El Tianguis de Tepito is a trip. It’s a strange market “netherverse” that will keep your hands in your pockets and your feet on your toes.
The city is so big it has multiple national parks, which is fortunate because they give residents some respite from its hustle and bustle. Here are two.
Tianguis La Lagunilla, considered the best among Mexico City flea markets, attracts many of the best antiques and collectibles dealers in the city.
It’s debatable as to what makes a proper cantina. Some are salons; some are bars. But in general, they’re classic, large rooms where you can kick back.
The biggest market in Mexico City provides an estimated 80% of its food and it can be an overwhelming but exciting experience to watch its controlled chaos.
Colonial architecture, winding alleys, wandering musicians—and mummies, these are among the attractions of Guanajuato city.
Every Saturday morning, just outside the Buenavista subway station, darkness converges on the semi-rough streets of near-north Mexico City.
One of Mexico City’s best mural collections by students of Diego Rivera can be viewed in mellow market serenity away from the tourist crowds.
In the middle of Roma resides a market to harken at least a few decades back in the history of Mexico City, even if it’s not entirely Mexican.
‘SanFe’ is a massive marketplace of car parts, used clothing, housewares, refrigerators, furniture and antiques and draws hundreds of thousands of visitors.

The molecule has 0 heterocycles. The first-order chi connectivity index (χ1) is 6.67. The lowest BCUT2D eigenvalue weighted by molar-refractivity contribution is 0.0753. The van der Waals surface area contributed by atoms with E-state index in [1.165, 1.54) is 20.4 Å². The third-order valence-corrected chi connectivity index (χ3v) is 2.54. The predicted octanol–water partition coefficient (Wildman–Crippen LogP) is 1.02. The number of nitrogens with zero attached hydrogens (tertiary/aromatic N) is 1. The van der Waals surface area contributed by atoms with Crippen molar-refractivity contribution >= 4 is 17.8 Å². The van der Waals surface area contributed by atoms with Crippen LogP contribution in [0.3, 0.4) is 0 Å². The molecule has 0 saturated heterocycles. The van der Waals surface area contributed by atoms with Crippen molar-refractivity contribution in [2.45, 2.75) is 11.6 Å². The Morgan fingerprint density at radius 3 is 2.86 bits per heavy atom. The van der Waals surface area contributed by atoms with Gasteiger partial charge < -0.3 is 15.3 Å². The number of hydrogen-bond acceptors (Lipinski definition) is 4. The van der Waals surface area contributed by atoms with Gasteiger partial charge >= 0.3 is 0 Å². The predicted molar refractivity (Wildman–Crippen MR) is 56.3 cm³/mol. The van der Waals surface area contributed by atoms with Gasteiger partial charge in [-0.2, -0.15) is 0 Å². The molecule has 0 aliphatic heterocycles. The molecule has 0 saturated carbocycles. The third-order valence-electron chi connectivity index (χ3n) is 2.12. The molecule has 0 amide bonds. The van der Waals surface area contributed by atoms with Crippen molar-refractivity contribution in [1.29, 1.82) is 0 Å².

The market was completed in 1957 and is second in size only to Central de Abasto, yet still considered the largest “retail market” in Mexico City.
Trinkets, knick-knacks, curios, bric-a-brac, junk or simply stuff are the talk around Tianguis de la Portales in Mexico City’s Colonia Portales.
You can safely get lost wandering the abundance of delicious flavors, but we’ve picked out some particular culinary gems at Mercado Martínez de la Torre.
Saturdays are busy days on the beautiful cobblestones of Colonia San Ángel in Mexico City as tourists flock, flaunt and ogle their way to El Bazaar Sábado.
Mexico City’s artisan market in Colonia Centro gathers the handmade crafts and traditions of the entire country.
The merchandise ranges from cheap trinkets to genuine treasures, such as an Italian rug whose purchase reveals the author’s own bargaining skills.
When you find yourself in the doghouse at 3:00am, take comfort in knowing there’s a 24-hour flower market in Mexico FULL STORY
Everything can be a bit more expensive, but when it comes to seafood and barbacoa in particular, it’s worth its weight in pesos.
The market opened its doors in 2014 as the first gourmet market in Mexico City, where product, quality, food, and architecture coexist.
The Bazar Músico Cultural de Taxqueña is Mexico City’s mecca for used instruments and musical paraphernalia.
Right at the center of the blissful, upper-middle-class, family-oriented neighborhood of Escandón, just below Jardín Morelos Park, sits Mercado Escandón.
If you like to explore or shop in Mexico City’s numerous and diverse markets, the Condesa neighborhood offers three.
Fruits, vegetables, cheeses and cured meats, dried insects, skinned rabbits and goats, mountains of obscure sauces and an entire ocean of fish.
Monkey Town is a unique sensory experience: a culinary creation from one of Mexico’s most beloved chefs and a two-hour program of film and performance.
Mexico City’s Material Art Fair has built itself over the past six years to become one of the world’s preeminent independent contemporary art fairs.